I got a job at an advertising agency. I was excited. I was nervous. I was going to be a good boy, had to be a good boy. First day my manager took me around the office and introduced me to everyone. Brought me to my cubicle. “This is you. And this is your neighbor, Ava.”
I looked over the cubicle wall and saw her. Could barely look at her. Knew if I looked at her there’d be trouble. There was a gravitational pull. Couldn’t explain it, didn’t want to. Just felt it, felt it everywhere. Didn’t make eye contact. Knew once I did the room would spin. I needed this job. I needed to behave.
I looked at my feet, “Hi, hey, oh um, yes, nice to meet you. My neighbor, how nice.”
The next day she was gone. Thank God. She should stay away. She should never come back. I need this job, need to focus. Days passed, I worked hard and I learned and everything was good. I could still close my eyes and not see her face. I could still go to sleep then, I could still go to sleep.
The next week I felt the room move. My feet lifted off the floor. Gravitational pull. She was back. Where’d she go? “Music festival.” Oh, great she likes music. That’s perfect. And now she’s back. Now you’re screwed. Even worse, they say I have a meeting with her. They say to meet her in the big conference room. She’s going to do a training with me. Bad news. Disaster.
The table was long and made of glass. I sat far away. She wore a heavy blue turquoise stone around her neck and the white lights above us bounced off the table and made her glow. A blue tint over brown eyes, brown hair, and full lips. She was a full charge. She could glow in the dark. I knew it. I didn’t want to know it.
She started talking about things I didn’t understand but could tell she was intelligent. The way her mouth moved. The sound of her voice, the sound of her voice. I forced my eyes to adjust to her. I locked in and listened, nodded along. I remember sitting there thinking, “What does a guy like me have to do to meet a girl like her?” Because I could never “meet her.” Just someone like her, that would be enough. Do dreams come true?
Days passed. Weeks came. Months went. Felt like forever. I stared at the cubicle wall, made up reasons to stand just to see her. It was out of my control. Gravitational pull. Simple physics. Not my fault.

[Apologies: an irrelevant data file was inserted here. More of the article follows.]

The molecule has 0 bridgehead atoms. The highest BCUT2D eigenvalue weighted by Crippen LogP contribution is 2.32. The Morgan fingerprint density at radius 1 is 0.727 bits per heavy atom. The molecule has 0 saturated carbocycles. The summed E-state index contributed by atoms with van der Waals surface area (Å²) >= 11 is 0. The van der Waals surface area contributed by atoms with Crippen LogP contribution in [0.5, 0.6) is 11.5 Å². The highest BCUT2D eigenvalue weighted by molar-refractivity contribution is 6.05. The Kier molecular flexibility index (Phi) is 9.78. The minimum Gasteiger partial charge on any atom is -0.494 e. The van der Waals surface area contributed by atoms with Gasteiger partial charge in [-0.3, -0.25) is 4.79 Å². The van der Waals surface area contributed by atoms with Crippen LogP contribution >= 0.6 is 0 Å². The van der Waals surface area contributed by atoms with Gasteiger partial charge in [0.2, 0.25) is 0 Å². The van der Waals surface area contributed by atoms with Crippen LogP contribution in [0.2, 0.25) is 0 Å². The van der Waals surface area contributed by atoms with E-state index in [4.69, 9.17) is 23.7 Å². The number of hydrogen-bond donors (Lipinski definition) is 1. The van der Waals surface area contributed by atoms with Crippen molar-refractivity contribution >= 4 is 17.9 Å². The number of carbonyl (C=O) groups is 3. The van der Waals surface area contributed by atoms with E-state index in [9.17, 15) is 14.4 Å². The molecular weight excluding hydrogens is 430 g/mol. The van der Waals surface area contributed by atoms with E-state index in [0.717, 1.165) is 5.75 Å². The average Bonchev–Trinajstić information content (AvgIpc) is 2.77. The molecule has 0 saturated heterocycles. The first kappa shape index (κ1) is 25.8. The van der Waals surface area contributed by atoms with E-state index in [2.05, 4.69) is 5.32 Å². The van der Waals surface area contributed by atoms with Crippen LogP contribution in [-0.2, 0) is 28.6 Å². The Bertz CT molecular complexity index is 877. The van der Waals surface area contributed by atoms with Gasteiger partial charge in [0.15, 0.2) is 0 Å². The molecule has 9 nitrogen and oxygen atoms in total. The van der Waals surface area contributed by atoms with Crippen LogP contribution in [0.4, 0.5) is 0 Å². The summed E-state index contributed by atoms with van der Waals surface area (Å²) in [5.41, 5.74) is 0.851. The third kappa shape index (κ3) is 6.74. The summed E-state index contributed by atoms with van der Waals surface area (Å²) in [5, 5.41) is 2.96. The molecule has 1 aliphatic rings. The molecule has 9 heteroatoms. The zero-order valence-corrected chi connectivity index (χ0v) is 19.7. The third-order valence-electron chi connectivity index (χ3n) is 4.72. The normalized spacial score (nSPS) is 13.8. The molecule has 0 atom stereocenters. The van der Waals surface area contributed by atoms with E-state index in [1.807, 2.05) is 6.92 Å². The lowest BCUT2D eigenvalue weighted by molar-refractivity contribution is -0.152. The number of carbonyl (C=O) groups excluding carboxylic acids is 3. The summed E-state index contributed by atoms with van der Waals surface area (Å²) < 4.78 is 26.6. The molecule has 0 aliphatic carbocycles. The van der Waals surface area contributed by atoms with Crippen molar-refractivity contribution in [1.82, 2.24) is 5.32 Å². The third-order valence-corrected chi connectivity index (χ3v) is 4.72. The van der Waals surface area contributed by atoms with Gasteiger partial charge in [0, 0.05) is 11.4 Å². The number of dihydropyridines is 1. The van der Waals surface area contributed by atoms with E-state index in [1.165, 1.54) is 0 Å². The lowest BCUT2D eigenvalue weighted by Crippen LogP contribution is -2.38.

I got an offer to write about a music festival happening in a few months. I knew she loved music festivals. This is perfect. This is terrible. I’ll tell her right now.
“Have you heard of the festival, Woogie Weekend? It’s a music festival and I’m going to write about it. No big deal.”
We chatted over Google messager. We talked about the festival. Talked about how maybe we’d see each other there. Talked about how maybe we’d go together. Talked about how we should make out in the break room. (No, no, we didn’t talk about that, I didn’t think that, tried my best not to think that. It was all I could think about.)
No more sleep. No more peace. Just Ava. Replayed the day’s messages. Thought about what to say tomorrow. Work mattered less and less, she mattered more and more. Daily ecstasy. Nightly agony. Constantly Ava.
Talking turned to flirting. Flirting turned into coffee breaks together. One day she invited me to join her at the Ocean Beach farmers market. “Yes Yes Yes, dream do come true. Let’s go now. Let’s go forever.” I mean, “Uh yeah. Sure, we can. That sounds good.”
She picked me up in a silver car with a yellow dog. Penny. Drove us to her friend’s house in Ocean Beach. We walked to the market. We ate Indian food. The sun began to set.
She said, “I want to jump in the water.”
I said, “I’d follow you anywhere.”
I mean, “Ok, yeah, sure. We could.”
She had her bikini on under her clothes, clothes came off. I tried not to stare, told myself, “Corey don’t stare.” We went into the water, right by the pier, the longest pier in California, first her, then me. She stayed close. Closer than ever. Almost touching. Almost.
Waist deep, waves crashing, she said, “Look at you and those abs…”
I said, “I’ve been doing sit-ups and push-ups since the day I saw you.” I mean…nothing. I didn’t say anything.